What every older Canadian should know about: Planning for possible loss of independence
Losing independence is not something that anyone likes to think about, but needing help making legal and financial decisions can happen at any time and for a wide range of reasons. If you get ill, have an accident or even if you are just away for a period of time, having someone you trust who is ready and able to help you can save time and trouble.
How do I make a plan?
Planning can take many forms, but for many people the simplest thing is to make an enduring power of attorney (in some places called a continuing power of attorney). This is a legal document in which you name one or more people to be your "attorney" to manage your financial affairs. The word "attorney" in a power of attorney does not mean "lawyer." It is just the legal name used to describe your decision-maker. What is special about an enduring power of attorney is that it can be used by your decision-maker to manage your financial affairs even if you become incapable. Other powers of attorney will stop if you become incapable.
Making an enduring power of attorney is only a good plan if there is someone you can trust to look after your affairs if you can no longer look after them yourself.
What is the benefit of having a plan?
Planning ahead makes it clear who will be responsible for your financial affairs if you are not able to look after them yourself. It saves the difficulty and also the cost of making a family member or close friend go to court to get appointed as your decision-maker. It also avoids the need to involve the Public Trustee (sometimes called the Public Guardian and Trustee). For people who have no suitable family or friends, however, the Public Trustee can be very helpful and the fees are affordable.
Do I need to see a lawyer to make an enduring power of attorney?
It is a good idea to talk to a lawyer about making an enduring power of attorney (except in the Yukon, where it is always necessary). Because it is a very powerful legal document, it may be helpful to have a lawyer assist you, to ensure you understand its risks and benefits. A lawyer can also suggest various ways you can create your enduring power of attorney so that it will be both safe and effective.
Who should I appoint as my decision-maker in an enduring power of attorney?
If your financial affairs are fairly simple and you have a long-standing relationship with a trustworthy family member or friend, you can ask that person if they would be willing to be your decision-maker. You can also appoint two or more people who must work together to make decisions–but not if you think they will often disagree.
In some situations, you can appoint a trust company to deal with some or all of your financial affairs. You may also be able to appoint the Public Trustee of your province or territory. Before you do either of these, you must first ask.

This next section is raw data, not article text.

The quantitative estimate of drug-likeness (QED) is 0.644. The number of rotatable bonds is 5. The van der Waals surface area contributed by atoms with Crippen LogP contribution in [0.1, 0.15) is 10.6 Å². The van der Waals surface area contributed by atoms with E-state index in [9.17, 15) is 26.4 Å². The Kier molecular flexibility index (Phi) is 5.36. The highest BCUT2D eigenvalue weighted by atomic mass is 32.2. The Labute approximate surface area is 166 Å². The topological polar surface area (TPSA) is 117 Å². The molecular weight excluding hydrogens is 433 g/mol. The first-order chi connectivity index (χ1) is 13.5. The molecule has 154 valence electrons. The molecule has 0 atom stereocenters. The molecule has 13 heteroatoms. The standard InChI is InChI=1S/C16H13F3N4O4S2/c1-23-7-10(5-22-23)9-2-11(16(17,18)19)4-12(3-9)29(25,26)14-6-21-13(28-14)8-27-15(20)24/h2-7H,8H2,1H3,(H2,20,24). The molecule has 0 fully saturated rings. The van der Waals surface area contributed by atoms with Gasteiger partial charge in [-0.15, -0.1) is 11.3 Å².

The key is to plan wisely and safely, knowing that you are giving your decision-maker a great deal of power and responsibility over your financial affairs.
What if I don't make a plan?
If you become incapable of making decisions for yourself, there are laws in every province and territory that allow the court to appoint a decision-maker for you. While this is an important safeguard, it can be a costly process and it is likely you will end up paying for it. The court can also appoint a new decision-maker if the person you appointed dies or is unable to act. In some places, the Public Trustee may step in if there is no one else willing or able to help you, or if the Public Trustee thinks it is in your best interest.
Are there any risks in making an enduring power of attorney?
If you choose someone as your decision-maker who is not trustworthy, there is a risk that your enduring power of attorney could be misused. Your best protection is to make sure that your decision-maker is someone you have known for a long time and who you know is trustworthy.
What if I need help with non-financial decisions?
There are laws in Canada that allow people close to you to make health care decisions for you if you can't make them yourself. In some provinces and territories you can make a legal document naming someone to help you make health care decisions. A lawyer can tell you about making this kind of document.
Tips and safeguards
- Before signing a legal document (e.g. Enduring power of attorney), consult a lawyer to help understand the risks and benefits.
- Let your family and friends know who you have named as your decision-maker in an enduring power of attorney.
- Only name someone you know well and who has proven trustworthy as your decision-maker.
- If your finances are complicated or you are unsure your friends or family can manage, consider appointing a professional as your decision-maker (e.g. trust company or Public Trustee).
Other brochures in this series
What every older Canadian should know about:
Where can I find out more?
For more information, visit Canada.ca/Seniors or visit your local Service Canada office. To order additional copies of this publication, or for help finding a phone number in your province or territory, call 1 800 O-Canada (1-800-622-6232), TTY: 1-800-926-9105.
This document has been jointly prepared by the Federal/Provincial/Territorial Ministers Responsible for Seniors Forum. The Forum is an intergovernmental body established to share information, discuss new and emerging issues related to seniors, and work collaboratively on key projects.
This document is available on demand in alternative formats (Large Print, Braille, Audio Cassette, Audio CD, e-Text Diskette, e-Text CD, or DAISY), by contacting 1 800 O-Canada (1-800-622-6232). If you have a hearing or speech impairment and use a teletypewriter (TTY), call 1-800-926-9105.
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